Communicating Intent With Stakeholders

teal puzzle piece
We can build a prototype of what the stakeholders don’t want, and then get feedback and fix it. Or we can review the use cases of what we intend to build, confirm that each stakeholder wants it, and build it right the first time.


We started a series of posts exploring why we apply use cases as part of product management, identifying 8 goals for which use cases are relevant. That series post contains links to detailed articles on each goal as we write them over the next weeks. Bookmark it and come back to it to see the puzzle come together.

Stakeholder Communication

There are two elements to communicating use case content. At a high level, we share the vision of what the software is intended to achieve by showing the use cases that support the market requirements. At a lower level we are also verifying that the details of a particular use case are correct. This may require an impromptu course on how to read use cases.


Intent is expressed as market requirements. We have previously defined (or are continuously defining) the market requirements for our software, and captured them in an MRD (market requirements document). This is an expression of what from the perspective of the stakeholders. Stakeholders will think in terms of use cases when they think about how.

If you haven’t already read Requirements Documents – One Man’s Trash, this would be a good time to review it – it shows how different people view the artifacts of product management differently. Customers will view the software from a similar perspective to the product manager in the following diagram:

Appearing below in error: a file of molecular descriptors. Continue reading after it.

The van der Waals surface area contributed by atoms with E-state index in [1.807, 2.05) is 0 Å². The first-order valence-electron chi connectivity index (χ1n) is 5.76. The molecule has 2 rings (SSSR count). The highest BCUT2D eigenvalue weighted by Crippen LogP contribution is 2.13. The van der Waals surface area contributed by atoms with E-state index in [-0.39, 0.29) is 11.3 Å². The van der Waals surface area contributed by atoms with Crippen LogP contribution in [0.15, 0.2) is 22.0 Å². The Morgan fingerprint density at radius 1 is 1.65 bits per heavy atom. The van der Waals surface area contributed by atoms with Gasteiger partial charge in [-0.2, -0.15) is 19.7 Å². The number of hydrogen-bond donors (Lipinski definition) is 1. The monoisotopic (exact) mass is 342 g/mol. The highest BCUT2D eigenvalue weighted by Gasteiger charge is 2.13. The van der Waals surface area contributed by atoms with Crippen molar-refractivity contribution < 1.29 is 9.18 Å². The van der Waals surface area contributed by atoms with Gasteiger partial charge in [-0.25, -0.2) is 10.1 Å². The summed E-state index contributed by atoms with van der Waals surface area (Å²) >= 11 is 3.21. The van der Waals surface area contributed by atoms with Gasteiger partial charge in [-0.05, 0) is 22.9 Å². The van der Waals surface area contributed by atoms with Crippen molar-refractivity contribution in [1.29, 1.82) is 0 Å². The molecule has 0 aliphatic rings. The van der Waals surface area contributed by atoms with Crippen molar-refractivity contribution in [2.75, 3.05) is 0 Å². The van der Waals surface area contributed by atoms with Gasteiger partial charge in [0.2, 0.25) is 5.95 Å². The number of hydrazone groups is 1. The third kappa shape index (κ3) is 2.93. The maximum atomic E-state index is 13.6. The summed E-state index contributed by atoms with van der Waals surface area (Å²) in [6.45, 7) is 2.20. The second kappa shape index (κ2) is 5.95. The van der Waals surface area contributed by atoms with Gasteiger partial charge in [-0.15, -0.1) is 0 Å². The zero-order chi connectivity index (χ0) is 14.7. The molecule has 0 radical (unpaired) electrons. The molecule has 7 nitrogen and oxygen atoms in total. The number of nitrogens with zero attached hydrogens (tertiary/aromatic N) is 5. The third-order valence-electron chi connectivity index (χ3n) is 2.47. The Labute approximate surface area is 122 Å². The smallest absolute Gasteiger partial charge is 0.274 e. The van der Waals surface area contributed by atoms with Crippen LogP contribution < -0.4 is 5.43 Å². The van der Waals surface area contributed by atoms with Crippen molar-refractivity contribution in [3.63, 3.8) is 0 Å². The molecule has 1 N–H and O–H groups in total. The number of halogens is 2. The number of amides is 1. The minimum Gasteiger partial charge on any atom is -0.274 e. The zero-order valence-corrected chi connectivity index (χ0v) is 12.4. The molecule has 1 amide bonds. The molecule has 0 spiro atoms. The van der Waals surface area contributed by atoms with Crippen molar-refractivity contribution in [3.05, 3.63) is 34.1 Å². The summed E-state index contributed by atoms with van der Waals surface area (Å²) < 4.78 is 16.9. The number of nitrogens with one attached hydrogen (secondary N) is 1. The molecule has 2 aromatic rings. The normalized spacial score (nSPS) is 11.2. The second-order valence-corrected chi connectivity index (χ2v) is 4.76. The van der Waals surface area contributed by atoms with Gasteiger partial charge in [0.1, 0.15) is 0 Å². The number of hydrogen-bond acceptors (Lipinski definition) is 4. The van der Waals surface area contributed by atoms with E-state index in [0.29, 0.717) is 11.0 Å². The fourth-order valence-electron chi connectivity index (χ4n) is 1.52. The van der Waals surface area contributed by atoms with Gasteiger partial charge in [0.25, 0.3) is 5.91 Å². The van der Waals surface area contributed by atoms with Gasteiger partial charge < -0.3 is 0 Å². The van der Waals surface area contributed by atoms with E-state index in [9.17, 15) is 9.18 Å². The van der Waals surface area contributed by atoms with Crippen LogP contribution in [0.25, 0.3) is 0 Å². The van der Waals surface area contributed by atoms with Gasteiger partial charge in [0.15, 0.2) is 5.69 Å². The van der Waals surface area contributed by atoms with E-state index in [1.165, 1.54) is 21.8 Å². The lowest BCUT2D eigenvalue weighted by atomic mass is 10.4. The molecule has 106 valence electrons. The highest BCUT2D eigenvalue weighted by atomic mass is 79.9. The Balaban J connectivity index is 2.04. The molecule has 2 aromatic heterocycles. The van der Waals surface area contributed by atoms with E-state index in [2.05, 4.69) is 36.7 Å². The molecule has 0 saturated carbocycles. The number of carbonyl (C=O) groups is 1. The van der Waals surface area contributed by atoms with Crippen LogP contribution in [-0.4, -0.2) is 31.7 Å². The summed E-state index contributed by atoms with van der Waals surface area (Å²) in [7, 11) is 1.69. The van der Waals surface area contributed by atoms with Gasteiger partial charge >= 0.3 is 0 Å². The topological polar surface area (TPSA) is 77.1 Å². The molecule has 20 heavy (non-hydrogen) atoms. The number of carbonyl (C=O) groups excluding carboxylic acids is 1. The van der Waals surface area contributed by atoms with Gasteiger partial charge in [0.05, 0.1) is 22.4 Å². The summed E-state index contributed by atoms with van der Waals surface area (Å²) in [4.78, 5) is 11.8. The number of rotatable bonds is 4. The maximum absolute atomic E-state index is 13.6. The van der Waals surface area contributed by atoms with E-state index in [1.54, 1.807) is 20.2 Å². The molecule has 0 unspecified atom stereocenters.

Perspective Diagram

The what of our proposed solution is the intent, or explicitly what we intend to deliver. The use cases (from a user’s perspective) are the how. For a user, the use cases represent how the user can achieve value by using the software. Stakeholders are not software developers, and can easily get bogged down in the details of a spec. By keeping our communication at the use case level, we avoid overwhelming them with stuff that is irrelevant to them.

The driver of a car doesn’t care about how many degrees from top-dead-center the timing belt is adjusted. The driver cares that she’s getting a car that can accelerate fast enough to pass a truck on the highway. Our stakeholders have a similar perspective on software.


Some stakeholders want to be more hands-on, and will want to review the details of the use cases to make certain that they accurately represent the desired business processes. For them, this next level of detail is simply a more refined expression of intent. Think of this as a driver who wants to understand the torque and horsepower curves for the engine in their car. They still ultimately want to be able to pass a truck on the highway, but they want to understand more detail. They still should not inspect the car with a timing strobe.

As business analysts, we also want to review the content of the use cases, as part of making sure that we are getting the details correct. These reviews should be conducted with users, client-analysts, and line managers – people who are understand the process details.

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